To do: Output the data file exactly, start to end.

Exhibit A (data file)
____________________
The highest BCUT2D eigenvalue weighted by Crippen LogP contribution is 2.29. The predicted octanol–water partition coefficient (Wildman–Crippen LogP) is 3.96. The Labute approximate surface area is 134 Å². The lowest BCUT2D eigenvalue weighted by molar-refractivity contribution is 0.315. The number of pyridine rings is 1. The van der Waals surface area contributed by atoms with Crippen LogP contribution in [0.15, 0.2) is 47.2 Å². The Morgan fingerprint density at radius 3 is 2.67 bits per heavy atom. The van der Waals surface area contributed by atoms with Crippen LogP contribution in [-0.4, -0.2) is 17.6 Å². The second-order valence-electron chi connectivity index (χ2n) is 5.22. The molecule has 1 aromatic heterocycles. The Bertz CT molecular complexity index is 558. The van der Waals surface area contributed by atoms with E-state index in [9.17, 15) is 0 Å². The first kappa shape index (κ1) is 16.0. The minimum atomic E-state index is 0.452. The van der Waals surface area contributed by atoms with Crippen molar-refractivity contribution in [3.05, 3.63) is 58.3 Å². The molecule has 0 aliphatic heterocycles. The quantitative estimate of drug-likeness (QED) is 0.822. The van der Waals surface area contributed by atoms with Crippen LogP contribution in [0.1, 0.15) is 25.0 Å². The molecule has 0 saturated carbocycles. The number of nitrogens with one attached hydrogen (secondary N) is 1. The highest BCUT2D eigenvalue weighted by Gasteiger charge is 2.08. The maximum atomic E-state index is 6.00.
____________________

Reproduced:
The highest BCUT2D eigenvalue weighted by Crippen LogP contribution is 2.29. The predicted octanol–water partition coefficient (Wildman–Crippen LogP) is 3.96. The Labute approximate surface area is 134 Å². The lowest BCUT2D eigenvalue weighted by molar-refractivity contribution is 0.315. The number of pyridine rings is 1. The van der Waals surface area contributed by atoms with Crippen LogP contribution in [0.15, 0.2) is 47.2 Å². The Morgan fingerprint density at radius 3 is 2.67 bits per heavy atom. The van der Waals surface area contributed by atoms with Crippen LogP contribution in [-0.4, -0.2) is 17.6 Å². The second-order valence-electron chi connectivity index (χ2n) is 5.22. The molecule has 1 aromatic heterocycles. The Bertz CT molecular complexity index is 558. The van der Waals surface area contributed by atoms with E-state index in [9.17, 15) is 0 Å². The first kappa shape index (κ1) is 16.0. The minimum atomic E-state index is 0.452. The van der Waals surface area contributed by atoms with Crippen molar-refractivity contribution in [3.05, 3.63) is 58.3 Å². The molecule has 0 aliphatic heterocycles. The quantitative estimate of drug-likeness (QED) is 0.822. The van der Waals surface area contributed by atoms with Crippen LogP contribution in [0.1, 0.15) is 25.0 Å². The molecule has 0 saturated carbocycles. The number of nitrogens with one attached hydrogen (secondary N) is 1. The highest BCUT2D eigenvalue weighted by Gasteiger charge is 2.08. The maximum atomic E-state index is 6.00.